From The Times, 17/10/1987...
Eighteen people died and hundreds were injured as yesterday's storms, the worst in memory, left a trail of destruction as they cut across southern England.
The Government demanded an urgent report from the Meteorological Office into its failure to alert the nation to the impending storms.
The Met Office was warned of the risk of very high winds four days ago by the most sophisticated weather forecasting computer in the world.
The devastation left by the gales could cost up to £300 million in insurance claims, although earlier estimates put the figure at around £100 million.
Government ministers demanded an urgent report last night from the Meteorological Office in to why it failed to alert the nation to the worst storms in living memory.
The almost hurricane-force winds claimed at least 18 lives, cut electricity to millions of homes, and caused £100 million of damage early yesterday.
After a meeting of senior ministers, Mr Douglas Hurd, the Home Secretary, said the storms had caused "the most widespread night of disaster in the south-east of England since 1945"...
Extract from Peacetime Echo of the Blitz, The Times, 17/10/1987:
When future generations crowd at the knee to ask: "What did you do in the Great Wind, Daddy?" the boldest will answer for sure: "I walked." As London awoke yesterday from a night when even its bravest buildings seemed to be howling, it was to darkness and to stillness.
Then the first humans came into view. They looked footsore but triumphant, coming together in twos and threes to walk together in streets without traffic to destinations in office blocks without lights. "How's your house?" was an invariable greeting, uttered with an almost superstitious awe.
As they walked, they talked with stoic modesty: "Well, I was lucky. Got a lift in a bread van to Kingston. Then the bus came. Never been to the Elephant before, but I thought it would save me a mile or so, I thought 'here goes'. Only took me an hour after that."
They walked looking about them at the bizarre. The pot plants standing on a traffic island. The traffic cone in the window of a sandwich bar. The deckchair atop a bush in St James's Park; the racing skiff from the Serpentine, now embedded in the branches of a tree. A man in the electricity showroom pumping at a gas burner to brew tea...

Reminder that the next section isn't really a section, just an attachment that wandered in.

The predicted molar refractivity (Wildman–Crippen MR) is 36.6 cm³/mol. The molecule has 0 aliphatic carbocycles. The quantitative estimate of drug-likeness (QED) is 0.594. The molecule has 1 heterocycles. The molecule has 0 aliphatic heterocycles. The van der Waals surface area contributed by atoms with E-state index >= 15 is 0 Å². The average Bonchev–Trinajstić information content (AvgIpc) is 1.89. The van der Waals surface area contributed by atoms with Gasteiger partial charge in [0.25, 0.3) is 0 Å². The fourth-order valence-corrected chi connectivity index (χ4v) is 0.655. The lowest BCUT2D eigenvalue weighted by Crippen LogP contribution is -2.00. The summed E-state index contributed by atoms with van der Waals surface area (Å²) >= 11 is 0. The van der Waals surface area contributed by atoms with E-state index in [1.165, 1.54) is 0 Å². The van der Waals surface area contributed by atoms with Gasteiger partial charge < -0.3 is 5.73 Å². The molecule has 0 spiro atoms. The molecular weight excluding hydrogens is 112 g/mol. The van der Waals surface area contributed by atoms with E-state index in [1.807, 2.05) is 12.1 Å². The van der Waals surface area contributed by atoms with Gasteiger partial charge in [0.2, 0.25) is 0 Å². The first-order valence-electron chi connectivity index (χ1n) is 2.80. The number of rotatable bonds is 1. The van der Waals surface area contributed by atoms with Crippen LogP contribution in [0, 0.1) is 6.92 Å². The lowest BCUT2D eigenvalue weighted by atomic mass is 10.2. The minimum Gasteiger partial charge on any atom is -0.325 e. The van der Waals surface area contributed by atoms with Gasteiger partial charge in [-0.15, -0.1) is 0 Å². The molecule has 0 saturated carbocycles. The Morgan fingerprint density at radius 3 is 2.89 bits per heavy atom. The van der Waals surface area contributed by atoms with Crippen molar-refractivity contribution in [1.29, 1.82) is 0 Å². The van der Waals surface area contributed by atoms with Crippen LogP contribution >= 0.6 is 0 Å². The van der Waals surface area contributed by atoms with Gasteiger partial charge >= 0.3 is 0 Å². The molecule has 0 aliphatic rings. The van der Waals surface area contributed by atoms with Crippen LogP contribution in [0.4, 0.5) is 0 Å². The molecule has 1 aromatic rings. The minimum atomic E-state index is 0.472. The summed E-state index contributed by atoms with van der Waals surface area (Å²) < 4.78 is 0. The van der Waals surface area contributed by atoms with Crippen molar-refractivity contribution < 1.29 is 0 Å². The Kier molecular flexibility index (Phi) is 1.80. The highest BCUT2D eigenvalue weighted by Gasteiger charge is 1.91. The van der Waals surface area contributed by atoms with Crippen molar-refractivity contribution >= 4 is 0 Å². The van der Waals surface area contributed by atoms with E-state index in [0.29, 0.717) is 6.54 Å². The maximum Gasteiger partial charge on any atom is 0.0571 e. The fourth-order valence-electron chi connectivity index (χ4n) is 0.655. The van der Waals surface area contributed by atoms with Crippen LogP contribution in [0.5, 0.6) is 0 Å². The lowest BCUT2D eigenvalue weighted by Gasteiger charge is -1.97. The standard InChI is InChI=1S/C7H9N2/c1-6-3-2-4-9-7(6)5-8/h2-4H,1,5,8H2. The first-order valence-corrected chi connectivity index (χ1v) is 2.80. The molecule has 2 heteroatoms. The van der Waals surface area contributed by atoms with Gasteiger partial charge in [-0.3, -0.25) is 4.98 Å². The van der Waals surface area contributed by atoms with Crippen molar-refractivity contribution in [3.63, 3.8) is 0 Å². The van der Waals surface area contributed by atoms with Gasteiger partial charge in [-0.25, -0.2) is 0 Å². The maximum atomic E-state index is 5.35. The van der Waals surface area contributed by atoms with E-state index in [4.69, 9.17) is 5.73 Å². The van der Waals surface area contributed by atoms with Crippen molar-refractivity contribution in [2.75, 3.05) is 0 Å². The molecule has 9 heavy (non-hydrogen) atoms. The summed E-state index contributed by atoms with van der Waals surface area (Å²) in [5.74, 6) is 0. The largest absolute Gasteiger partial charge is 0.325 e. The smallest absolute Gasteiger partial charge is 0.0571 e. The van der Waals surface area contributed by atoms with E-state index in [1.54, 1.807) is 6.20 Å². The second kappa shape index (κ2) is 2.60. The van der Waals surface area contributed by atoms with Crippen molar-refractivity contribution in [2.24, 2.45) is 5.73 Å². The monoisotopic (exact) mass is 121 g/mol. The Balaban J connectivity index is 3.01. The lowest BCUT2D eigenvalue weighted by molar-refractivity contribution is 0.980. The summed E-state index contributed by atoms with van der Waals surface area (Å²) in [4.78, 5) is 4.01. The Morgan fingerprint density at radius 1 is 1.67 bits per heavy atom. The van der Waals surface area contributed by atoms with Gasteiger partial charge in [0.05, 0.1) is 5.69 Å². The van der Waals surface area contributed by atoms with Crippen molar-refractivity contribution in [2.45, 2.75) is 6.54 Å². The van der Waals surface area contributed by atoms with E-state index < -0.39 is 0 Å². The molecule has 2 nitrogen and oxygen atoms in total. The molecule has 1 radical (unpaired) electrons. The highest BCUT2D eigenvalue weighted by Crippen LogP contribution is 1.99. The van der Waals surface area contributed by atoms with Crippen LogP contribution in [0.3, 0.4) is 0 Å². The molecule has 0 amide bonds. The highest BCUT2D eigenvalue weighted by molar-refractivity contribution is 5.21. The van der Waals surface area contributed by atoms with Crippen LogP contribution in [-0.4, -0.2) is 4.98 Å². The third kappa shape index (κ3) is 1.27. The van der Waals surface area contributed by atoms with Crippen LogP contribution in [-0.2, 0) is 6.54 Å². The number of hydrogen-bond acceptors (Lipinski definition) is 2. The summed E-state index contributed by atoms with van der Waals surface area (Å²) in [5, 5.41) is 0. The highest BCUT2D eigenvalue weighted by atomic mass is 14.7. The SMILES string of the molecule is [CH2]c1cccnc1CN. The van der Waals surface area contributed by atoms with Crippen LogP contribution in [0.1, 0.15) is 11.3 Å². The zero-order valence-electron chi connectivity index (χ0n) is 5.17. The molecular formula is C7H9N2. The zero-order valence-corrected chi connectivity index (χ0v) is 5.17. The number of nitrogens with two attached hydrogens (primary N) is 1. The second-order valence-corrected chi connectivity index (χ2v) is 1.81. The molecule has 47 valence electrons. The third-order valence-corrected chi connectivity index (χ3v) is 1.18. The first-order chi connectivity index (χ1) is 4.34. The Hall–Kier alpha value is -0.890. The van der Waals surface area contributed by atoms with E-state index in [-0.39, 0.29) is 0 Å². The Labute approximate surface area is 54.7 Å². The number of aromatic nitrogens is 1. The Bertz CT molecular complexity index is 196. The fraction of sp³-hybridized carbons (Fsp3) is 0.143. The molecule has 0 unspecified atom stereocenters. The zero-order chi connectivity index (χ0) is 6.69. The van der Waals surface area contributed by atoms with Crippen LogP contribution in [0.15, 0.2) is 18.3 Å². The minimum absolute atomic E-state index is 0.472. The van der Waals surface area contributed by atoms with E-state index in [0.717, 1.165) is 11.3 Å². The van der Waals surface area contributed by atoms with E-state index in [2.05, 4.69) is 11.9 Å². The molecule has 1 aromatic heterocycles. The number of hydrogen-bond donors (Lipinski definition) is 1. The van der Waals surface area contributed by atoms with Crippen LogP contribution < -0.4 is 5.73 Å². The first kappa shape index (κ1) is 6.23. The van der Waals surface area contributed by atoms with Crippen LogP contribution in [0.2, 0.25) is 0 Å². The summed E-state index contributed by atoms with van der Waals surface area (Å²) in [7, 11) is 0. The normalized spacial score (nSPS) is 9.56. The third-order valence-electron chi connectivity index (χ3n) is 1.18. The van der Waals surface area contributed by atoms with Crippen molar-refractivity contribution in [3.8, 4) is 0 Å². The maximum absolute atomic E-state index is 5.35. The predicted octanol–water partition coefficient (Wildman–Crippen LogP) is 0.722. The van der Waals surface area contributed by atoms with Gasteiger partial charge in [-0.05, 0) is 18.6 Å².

Whatever next? We didn't have long to wait to find out...The Yuppie Millionaire's Guide To The Good Life, an article published in The Times on 19th October 1987, featured news of the arrival of a new American magazine simply called Millionaire, which bore the subtitle "Lifestyles of the working rich".
To quote the article:
Even the advertisements appeal to raw indulgence. "Absolute power corrupts absolutely" goes the pitch in the full page [advertisement] for Maserati.
The publisher of "Millionaire" is Mr Douglas Lambert, the Florida millionaire who started "Playgirl". He says he is not aiming at the older, idle variety of rich, but at the younger battalions who have emerged from the business boom of the Reagan years, "the person who is out there earning money and wants to spend it on nice things".
He says: "I have no problem with that. I think the attitudes of the 1960s are gone." A brief excursion in Manhattan is enough to convince anyone that Mr Lambert is understating it. Eavesdrop on any gathering of under-35-year-olds and the topic is almost always related to money.
But the article also recorded the fact that more and more Americans felt the boom era was drawing to a close as the stock market suffered "daily jitters".
Ironically, the 19th October 1987, the very day that the yuppie millionaire's guide to the good life article appeared in The Times, will forever be remembered as "Black Monday"...
1987, which had started out as such a sleek, shoulder-padded, money-worshipping beast, had suddenly gone completely off its rocker...
From The Times, October 20th 1987.
Crowds of dazed young brokers milled around Wall Street yesterday evening trying to come to terms with the unthinkable - the roaring Eighties, the years of easy prosperity, could be over.
As Mr John Phelan, chairman of the Stock Exchange, sat in the ornate boardroom putting a brave face on the day's massacre, tireless young operators stood in the street and agreed: "Maybe this is the big melt-down."
"I've lost my shirt today as well as the money of a lot of other guys," said one stereotype of the Yuppies who swarmed to the financial world to reap the benefits of the Reagan boom.
"We knew this was coming one day," said another, equipped with the red braces and horn-rim glasses that are the badge of office for the generation who came straight from college and have never seen a bear market.
A few streets away, in Harry's Bar, crowds of young brokers swilled their beer from the bottle, their hands trembling from the day's havoc but still cracking nervous jokes. "Maybe we should call it Fall Street," said one, glancing at The New York Post with its banner headline "Wall Street Goes Mad".
"Tomorrow's another day. Perhaps we'll see it go up another three hundred again when it opens tomorrow," one hopeful operator said. Jokes about leaping from windows abounded, but there was a feeling that the country was not in such bad shape as it was in 1929.
Older hands said they saw an end to the collapse provided the market came to its senses within the next few days. They pointed to the continuing strength of the economy, still growing after the longest post-war expansion.
But it was obvious nothing would be the same again after Black Monday. A black man on a bicycle seized the mood when he shouted at the brokers: "Freedom! The Reagan revolution is over. Death to Yuppies."
A tubby broker bellowed back at him: "Whoever dies with the most toys wins. We start over again tomorrow."